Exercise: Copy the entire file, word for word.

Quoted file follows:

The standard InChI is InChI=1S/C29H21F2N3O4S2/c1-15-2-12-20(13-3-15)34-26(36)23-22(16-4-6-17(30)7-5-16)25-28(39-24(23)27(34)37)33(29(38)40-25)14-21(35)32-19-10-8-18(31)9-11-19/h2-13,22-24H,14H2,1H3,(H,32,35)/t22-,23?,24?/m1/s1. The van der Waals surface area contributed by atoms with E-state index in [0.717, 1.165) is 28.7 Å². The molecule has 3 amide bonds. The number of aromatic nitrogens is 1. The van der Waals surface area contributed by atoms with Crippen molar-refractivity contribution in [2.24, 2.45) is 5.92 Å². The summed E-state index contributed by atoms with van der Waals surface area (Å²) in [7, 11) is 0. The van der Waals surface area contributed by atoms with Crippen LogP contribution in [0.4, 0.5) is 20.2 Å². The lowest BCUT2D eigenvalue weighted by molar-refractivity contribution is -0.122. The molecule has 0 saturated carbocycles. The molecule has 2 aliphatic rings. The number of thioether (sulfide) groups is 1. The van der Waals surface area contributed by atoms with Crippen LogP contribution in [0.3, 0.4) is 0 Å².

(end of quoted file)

The standard InChI is InChI=1S/C29H21F2N3O4S2/c1-15-2-12-20(13-3-15)34-26(36)23-22(16-4-6-17(30)7-5-16)25-28(39-24(23)27(34)37)33(29(38)40-25)14-21(35)32-19-10-8-18(31)9-11-19/h2-13,22-24H,14H2,1H3,(H,32,35)/t22-,23?,24?/m1/s1. The van der Waals surface area contributed by atoms with E-state index in [0.717, 1.165) is 28.7 Å². The molecule has 3 amide bonds. The number of aromatic nitrogens is 1. The van der Waals surface area contributed by atoms with Crippen molar-refractivity contribution in [2.24, 2.45) is 5.92 Å². The summed E-state index contributed by atoms with van der Waals surface area (Å²) in [7, 11) is 0. The van der Waals surface area contributed by atoms with Crippen LogP contribution in [0.4, 0.5) is 20.2 Å². The lowest BCUT2D eigenvalue weighted by molar-refractivity contribution is -0.122. The molecule has 0 saturated carbocycles. The molecule has 2 aliphatic rings. The number of thioether (sulfide) groups is 1. The van der Waals surface area contributed by atoms with Crippen LogP contribution in [0.3, 0.4) is 0 Å².